In this marketing tech in transition series, my team and I highlight four imperatives: Big Data, Cloud, Identity Resolution and Artificial Intelligence. and share how applying these imperatives will transform your marketing tech. 

I was talking with some friends recently and we were sort of talking politics. I say, “sort of”, because we weren’t talking about candidates or policy as much as how others were talking politics. Criticism and outrage were in abundance, but we wondered how much people really understood the policies. Could they actually explain how a policy would be implemented? Could they give a mechanistic explanation of what would need to be in place to make a policy function in the real world? I’ll admit freely that there are a lot of policies that I couldn’t explain to any depth, but if I were interested I would at least try.

“Hey, you know what?  This is like identity resolution.” I said.

“Huh?  Mmmm…what?” replied a friend.

I realized that I was not in the proper setting to go off on a marketing technology tangent. It got me thinking, though, about how much marketing budgets are wasted due to a lack of depth in understanding identity resolution.

The concept we were talking about is called the “Illusion of Explanatory Depth.” It’s a phenomenon that is abundant and none of us are immune. Although the concept goes back even further, there is a popular study cited often by Rozenblit and Keil titled, “The misunderstood limits of folk science: an illusion of explanatory depth”. Basically, it refers to the ignorance that we all have about everyday objects, systems, subjects, etc., but that we are ignorant of or our ignorance until we are asked to explain the topic in terms of causal processes. We just divide our cognitive resources into things we must understand at depth and we outsource the rest, relying on external expertise to fill in the cognitive gaps.  We don’t really try to understand how they work at much depth.  That’s someone else’s job.

This cognitive outsourcing is what’s happening with Identity Resolution and I’d like to encourage you to personally challenge yourself to become more of an expert.  I sat down with my colleagues at Conversant to discuss this further.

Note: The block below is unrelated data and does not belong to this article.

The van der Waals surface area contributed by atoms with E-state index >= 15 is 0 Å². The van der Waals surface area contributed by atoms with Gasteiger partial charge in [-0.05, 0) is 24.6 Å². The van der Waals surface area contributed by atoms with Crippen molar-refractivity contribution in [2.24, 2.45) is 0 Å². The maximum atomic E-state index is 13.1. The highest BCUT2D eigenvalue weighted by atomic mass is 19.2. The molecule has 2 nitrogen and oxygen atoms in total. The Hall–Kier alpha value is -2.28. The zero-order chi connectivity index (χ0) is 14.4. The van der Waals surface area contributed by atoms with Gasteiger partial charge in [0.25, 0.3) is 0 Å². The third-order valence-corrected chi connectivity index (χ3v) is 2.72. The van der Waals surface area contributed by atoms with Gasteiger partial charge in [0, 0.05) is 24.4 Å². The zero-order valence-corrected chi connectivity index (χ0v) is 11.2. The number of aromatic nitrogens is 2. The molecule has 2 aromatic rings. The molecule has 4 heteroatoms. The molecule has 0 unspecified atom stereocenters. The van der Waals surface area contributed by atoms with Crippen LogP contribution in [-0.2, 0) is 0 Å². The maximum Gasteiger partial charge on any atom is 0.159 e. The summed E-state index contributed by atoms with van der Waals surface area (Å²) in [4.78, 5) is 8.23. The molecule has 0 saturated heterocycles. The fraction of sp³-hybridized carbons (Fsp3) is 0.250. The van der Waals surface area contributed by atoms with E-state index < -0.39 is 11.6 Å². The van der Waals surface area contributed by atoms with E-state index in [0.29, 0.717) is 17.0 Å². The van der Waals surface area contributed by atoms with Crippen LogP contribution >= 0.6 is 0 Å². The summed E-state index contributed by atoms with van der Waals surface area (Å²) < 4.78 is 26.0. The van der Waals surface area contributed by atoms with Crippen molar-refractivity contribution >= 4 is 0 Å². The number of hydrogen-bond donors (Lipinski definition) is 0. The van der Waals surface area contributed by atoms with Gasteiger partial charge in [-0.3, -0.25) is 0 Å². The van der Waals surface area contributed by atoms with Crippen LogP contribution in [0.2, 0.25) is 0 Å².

It starts with a simple question of “How.”  If your internal IT department or your agency or your systems integrator or your software partner says they’ll maintain your customer identity, ask them “How.”  How does their offline matching work?  Do they have reference data and history of previous contact points to help fill in the gaps of a customer’s missing contact information? How many consumers and households do they have data on?  How far back? Is there some form of pattern recognition?  How is identity bridged from offline to online?  What is being used to match offline to online?  What’s the bridging process look like?  How is the digital identity maintained?  Can it be maintained if the customer doesn’t identify himself or herself explicitly? Can it be done across devices? Across how many devices? Is that a probabilistic or deterministic match?  Both? How many confirmation events do you see? Millions?  Billions? Trillions?  How many unique active identities can you reach digitally every month?  How about reaching within walled gardens?  (See if they acknowledge the difficulties and disconnects that are present in identifying audiences in walled gardens.)

The point here is that if you don’t have a partner that can clearly walk you through the machinations of identity resolution at a depth you’re comfortable with, you need to move on.  You are making big marketing spend decisions, perhaps 10s or 100s of millions of dollars and if your partner is lacking explanatory depth or won’t acknowledge the “How”, then you will be left with hope and not much else.  So you have 20 million customers, but your approach to identity resolution means that you, at best, will reach less than one million every month online? Are they even the right one million? You’re going to underperform.

Let me be clear, I am not saying that maintaining things like offline matching algorithms, cross-device matching or persistent digital identity is easy.  As a marketer, you don’t know how to build those engines.  You ought to feel confident in your partners, though.  Knowing the multi-step processes of maintaining cross-device identity is important to feel confident in your approach.  Understanding how companies get confirmation events for deterministic matching and how many they see, will give you confidence in how large your reach will be when you want to send a message to the right audience.  Knowing that they can not only  identify people, but can aggregate data sets into a consistent real-time profile offline and can maintain one online as well, gives you an arsenal to really understand how to help your customers no matter the channel of engagement.

Correct any lack of explanatory depth on identity resolution today.  It’s OK to ask, “How?” It’s OK to ask for more information.  Pick the cooperative partners to help you solve this. In aggregate, the industry has hundreds of millions of marketing dollars riding on getting this right.  Be a leader and pick other leaders that really care about getting this right. Don’t buy the illusion.

Tomorrow, I close out this marketing tech in transition series with a look at Artificial Intelligence.

Topics: Article, Conversant, global, identity resolution, marketing tech in transition, Topic, Data, Marketing

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